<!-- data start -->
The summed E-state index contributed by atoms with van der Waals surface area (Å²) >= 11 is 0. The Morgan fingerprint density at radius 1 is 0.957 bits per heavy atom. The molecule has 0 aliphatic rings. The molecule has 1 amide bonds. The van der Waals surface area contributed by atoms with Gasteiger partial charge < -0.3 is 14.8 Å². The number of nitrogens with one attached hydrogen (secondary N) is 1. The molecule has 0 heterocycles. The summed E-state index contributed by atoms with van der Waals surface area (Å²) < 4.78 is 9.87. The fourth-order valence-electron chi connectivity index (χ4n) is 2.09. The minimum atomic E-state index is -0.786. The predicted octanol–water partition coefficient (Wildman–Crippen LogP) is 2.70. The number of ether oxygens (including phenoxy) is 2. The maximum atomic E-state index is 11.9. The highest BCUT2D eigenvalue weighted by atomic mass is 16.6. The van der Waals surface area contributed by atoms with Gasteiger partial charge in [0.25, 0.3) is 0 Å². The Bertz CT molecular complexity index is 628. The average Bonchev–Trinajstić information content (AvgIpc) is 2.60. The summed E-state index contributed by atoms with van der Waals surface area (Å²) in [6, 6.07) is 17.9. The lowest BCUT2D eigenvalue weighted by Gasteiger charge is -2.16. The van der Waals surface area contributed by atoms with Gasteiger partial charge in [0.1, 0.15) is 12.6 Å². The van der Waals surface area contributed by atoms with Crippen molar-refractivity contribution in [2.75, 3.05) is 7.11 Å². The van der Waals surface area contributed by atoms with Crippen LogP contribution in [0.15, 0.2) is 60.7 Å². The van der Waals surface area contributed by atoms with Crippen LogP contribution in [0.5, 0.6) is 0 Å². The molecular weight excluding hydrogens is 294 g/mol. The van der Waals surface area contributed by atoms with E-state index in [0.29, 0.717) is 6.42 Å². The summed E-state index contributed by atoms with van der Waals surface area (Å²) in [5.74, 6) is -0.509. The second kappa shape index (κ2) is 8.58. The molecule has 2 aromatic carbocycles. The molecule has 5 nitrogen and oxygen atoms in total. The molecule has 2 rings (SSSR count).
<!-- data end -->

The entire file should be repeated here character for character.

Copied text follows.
The summed E-state index contributed by atoms with van der Waals surface area (Å²) >= 11 is 0. The Morgan fingerprint density at radius 1 is 0.957 bits per heavy atom. The molecule has 0 aliphatic rings. The molecule has 1 amide bonds. The van der Waals surface area contributed by atoms with Gasteiger partial charge < -0.3 is 14.8 Å². The number of nitrogens with one attached hydrogen (secondary N) is 1. The molecule has 0 heterocycles. The summed E-state index contributed by atoms with van der Waals surface area (Å²) < 4.78 is 9.87. The fourth-order valence-electron chi connectivity index (χ4n) is 2.09. The minimum atomic E-state index is -0.786. The predicted octanol–water partition coefficient (Wildman–Crippen LogP) is 2.70. The number of ether oxygens (including phenoxy) is 2. The maximum atomic E-state index is 11.9. The highest BCUT2D eigenvalue weighted by atomic mass is 16.6. The van der Waals surface area contributed by atoms with Gasteiger partial charge in [0.25, 0.3) is 0 Å². The Bertz CT molecular complexity index is 628. The average Bonchev–Trinajstić information content (AvgIpc) is 2.60. The summed E-state index contributed by atoms with van der Waals surface area (Å²) in [6, 6.07) is 17.9. The lowest BCUT2D eigenvalue weighted by Gasteiger charge is -2.16. The van der Waals surface area contributed by atoms with Gasteiger partial charge in [0.1, 0.15) is 12.6 Å². The van der Waals surface area contributed by atoms with Crippen molar-refractivity contribution in [2.75, 3.05) is 7.11 Å². The van der Waals surface area contributed by atoms with Crippen LogP contribution in [0.15, 0.2) is 60.7 Å². The van der Waals surface area contributed by atoms with Crippen LogP contribution in [0.5, 0.6) is 0 Å². The molecular weight excluding hydrogens is 294 g/mol. The van der Waals surface area contributed by atoms with E-state index in [0.29, 0.717) is 6.42 Å². The summed E-state index contributed by atoms with van der Waals surface area (Å²) in [5.74, 6) is -0.509. The second kappa shape index (κ2) is 8.58. The molecule has 2 aromatic carbocycles. The molecule has 5 nitrogen and oxygen atoms in total. The molecule has 2 rings (SSSR count).